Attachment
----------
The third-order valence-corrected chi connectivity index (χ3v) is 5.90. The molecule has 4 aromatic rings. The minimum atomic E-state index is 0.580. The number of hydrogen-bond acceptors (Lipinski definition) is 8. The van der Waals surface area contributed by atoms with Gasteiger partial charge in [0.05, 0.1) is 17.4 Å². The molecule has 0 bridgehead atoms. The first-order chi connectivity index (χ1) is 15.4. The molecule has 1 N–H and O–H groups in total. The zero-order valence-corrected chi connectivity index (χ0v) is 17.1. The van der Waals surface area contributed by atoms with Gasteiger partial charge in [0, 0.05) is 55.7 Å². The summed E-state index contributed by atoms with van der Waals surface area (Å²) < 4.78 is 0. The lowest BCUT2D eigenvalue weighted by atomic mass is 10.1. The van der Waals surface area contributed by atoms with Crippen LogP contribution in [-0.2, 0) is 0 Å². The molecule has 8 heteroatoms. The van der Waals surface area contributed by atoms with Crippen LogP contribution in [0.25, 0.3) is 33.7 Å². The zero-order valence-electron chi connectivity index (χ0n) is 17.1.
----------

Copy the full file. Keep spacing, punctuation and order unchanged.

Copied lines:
The third-order valence-corrected chi connectivity index (χ3v) is 5.90. The molecule has 4 aromatic rings. The minimum atomic E-state index is 0.580. The number of hydrogen-bond acceptors (Lipinski definition) is 8. The van der Waals surface area contributed by atoms with Gasteiger partial charge in [0.05, 0.1) is 17.4 Å². The molecule has 0 bridgehead atoms. The first-order chi connectivity index (χ1) is 15.4. The molecule has 1 N–H and O–H groups in total. The zero-order valence-corrected chi connectivity index (χ0v) is 17.1. The van der Waals surface area contributed by atoms with Gasteiger partial charge in [0, 0.05) is 55.7 Å². The summed E-state index contributed by atoms with van der Waals surface area (Å²) < 4.78 is 0. The lowest BCUT2D eigenvalue weighted by atomic mass is 10.1. The van der Waals surface area contributed by atoms with Crippen LogP contribution in [-0.2, 0) is 0 Å². The molecule has 8 heteroatoms. The van der Waals surface area contributed by atoms with Crippen LogP contribution in [0.25, 0.3) is 33.7 Å². The zero-order valence-electron chi connectivity index (χ0n) is 17.1.